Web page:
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Geometry????????????

Discussion in 'TVs' started by Matt123, Apr 13, 2005.

  1. Matt123

    Matt123
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    When people talk about the geometry of a TV Picture, what do they mean??? Sorry, complete technical no hoper here :oops:
     
  2. Tight Git

    Tight Git
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    Matt123,

    Geometry means whether the scans are linear.

    In other words, does the picture appear stretched, especially at the edges.

    The best test is to see if a circle really is circular and not egg shaped.

    I can do a more detailed explanation if you wish, but that's basically it.
     
  3. JayCee

    JayCee
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    The "Geometry" is the size and vertical/horizontal placement of the picture on the crt or "Tube" :lesson:
     
  4. Matt123

    Matt123
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    No, that makes perfect sense Tight Git. Thanks :)

    One question though if I may? Is there a setting for this? Such as contrast/brightness etc? And is it listed as 'Geometry?'
     
  5. JayCee

    JayCee
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    No, It is never listed in the ordinary user menu as incorrect adjustment can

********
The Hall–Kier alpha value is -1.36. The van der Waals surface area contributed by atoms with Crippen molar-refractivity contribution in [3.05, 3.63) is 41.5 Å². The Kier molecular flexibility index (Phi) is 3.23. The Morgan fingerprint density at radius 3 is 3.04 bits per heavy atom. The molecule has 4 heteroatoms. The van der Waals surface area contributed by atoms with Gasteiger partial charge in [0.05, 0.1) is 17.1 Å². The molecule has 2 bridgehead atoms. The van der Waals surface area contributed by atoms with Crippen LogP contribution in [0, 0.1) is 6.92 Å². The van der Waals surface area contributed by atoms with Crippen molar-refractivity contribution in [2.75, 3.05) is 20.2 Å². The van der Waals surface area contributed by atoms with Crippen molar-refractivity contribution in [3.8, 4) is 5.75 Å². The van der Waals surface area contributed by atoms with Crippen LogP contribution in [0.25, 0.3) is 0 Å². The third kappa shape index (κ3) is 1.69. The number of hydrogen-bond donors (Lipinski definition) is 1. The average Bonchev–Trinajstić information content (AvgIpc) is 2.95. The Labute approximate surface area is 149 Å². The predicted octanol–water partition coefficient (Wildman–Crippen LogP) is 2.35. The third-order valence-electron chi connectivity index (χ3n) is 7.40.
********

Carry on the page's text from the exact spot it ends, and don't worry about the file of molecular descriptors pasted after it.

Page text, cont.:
screw up the picture completely.
    It is usually hidden in a secret "Service" or "Engineer's" menu and accessed by a combination of button pushes via the remote or a combination involving the remote and the buttons on the set.
     
  6. Matt123

    Matt123
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    Thanks Jaycee. Luckly the geometry on the new set was fine out of the box :thumbsup:
     
  7. Steve_P

    Steve_P
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    If you want an example of what changes can be made to geometry then take a look at the settings of a typical CRT computer monitor. Items such as Pincushion, trapizoidal, tilt, skew, vertical width, horizontal width, vertical height and horizontal position are all aspects of the monitor's geometry that can be adjusted. Strange that the same settings for most normal TV's are hidden being buried deep within engineering service menus.

    S.
     
  8. Tight Git

    Tight Git
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    I think it's for historical reasons.

    TV's are (and always have been) a domestic product, to be used by non-technical people.

    As such, keeping the more difficult adjustments hidden is probably a good idea!

    In the days of mechanical controls, picture amplitude and linearity (for example) were literally hidden, inside the cabinet.

    Although computer monitors are now a domestic product, originally they existed only in the more technical business environment, often with a specialist to maintain them.

    So, they were provided with easily accessed adjustments.

    For some reason, this design philosophy has remained.
     

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